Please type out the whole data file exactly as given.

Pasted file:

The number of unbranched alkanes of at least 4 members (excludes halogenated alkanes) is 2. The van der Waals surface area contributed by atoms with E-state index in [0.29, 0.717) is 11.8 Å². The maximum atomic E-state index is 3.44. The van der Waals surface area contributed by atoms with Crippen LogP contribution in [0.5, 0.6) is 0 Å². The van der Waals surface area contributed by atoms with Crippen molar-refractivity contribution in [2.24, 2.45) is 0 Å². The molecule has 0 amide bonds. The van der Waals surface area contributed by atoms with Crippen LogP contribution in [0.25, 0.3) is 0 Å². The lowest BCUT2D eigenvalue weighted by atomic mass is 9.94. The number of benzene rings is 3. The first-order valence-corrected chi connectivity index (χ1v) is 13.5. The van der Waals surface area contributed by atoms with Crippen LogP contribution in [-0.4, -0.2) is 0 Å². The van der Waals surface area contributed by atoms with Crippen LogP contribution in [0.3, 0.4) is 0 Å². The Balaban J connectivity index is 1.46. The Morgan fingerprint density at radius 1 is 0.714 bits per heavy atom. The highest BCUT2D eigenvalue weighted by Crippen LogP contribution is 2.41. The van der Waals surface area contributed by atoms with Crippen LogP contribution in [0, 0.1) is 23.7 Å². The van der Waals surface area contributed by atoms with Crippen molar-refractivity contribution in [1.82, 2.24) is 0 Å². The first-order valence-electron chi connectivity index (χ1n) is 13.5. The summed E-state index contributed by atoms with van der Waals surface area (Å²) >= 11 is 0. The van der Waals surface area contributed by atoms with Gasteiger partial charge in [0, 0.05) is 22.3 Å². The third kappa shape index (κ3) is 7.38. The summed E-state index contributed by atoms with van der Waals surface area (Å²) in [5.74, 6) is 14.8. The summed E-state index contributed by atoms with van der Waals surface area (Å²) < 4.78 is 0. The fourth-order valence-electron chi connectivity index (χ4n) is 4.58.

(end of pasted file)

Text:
The number of unbranched alkanes of at least 4 members (excludes halogenated alkanes) is 2. The van der Waals surface area contributed by atoms with E-state index in [0.29, 0.717) is 11.8 Å². The maximum atomic E-state index is 3.44. The van der Waals surface area contributed by atoms with Crippen LogP contribution in [0.5, 0.6) is 0 Å². The van der Waals surface area contributed by atoms with Crippen molar-refractivity contribution in [2.24, 2.45) is 0 Å². The molecule has 0 amide bonds. The van der Waals surface area contributed by atoms with Crippen LogP contribution in [0.25, 0.3) is 0 Å². The lowest BCUT2D eigenvalue weighted by atomic mass is 9.94. The number of benzene rings is 3. The first-order valence-corrected chi connectivity index (χ1v) is 13.5. The van der Waals surface area contributed by atoms with Crippen LogP contribution in [-0.4, -0.2) is 0 Å². The van der Waals surface area contributed by atoms with Crippen LogP contribution in [0.3, 0.4) is 0 Å². The Balaban J connectivity index is 1.46. The Morgan fingerprint density at radius 1 is 0.714 bits per heavy atom. The highest BCUT2D eigenvalue weighted by Crippen LogP contribution is 2.41. The van der Waals surface area contributed by atoms with Crippen LogP contribution in [0, 0.1) is 23.7 Å². The van der Waals surface area contributed by atoms with Crippen molar-refractivity contribution in [1.82, 2.24) is 0 Å². The first-order valence-electron chi connectivity index (χ1n) is 13.5. The summed E-state index contributed by atoms with van der Waals surface area (Å²) >= 11 is 0. The van der Waals surface area contributed by atoms with Gasteiger partial charge in [0, 0.05) is 22.3 Å². The third kappa shape index (κ3) is 7.38. The summed E-state index contributed by atoms with van der Waals surface area (Å²) in [5.74, 6) is 14.8. The summed E-state index contributed by atoms with van der Waals surface area (Å²) < 4.78 is 0. The fourth-order valence-electron chi connectivity index (χ4n) is 4.58.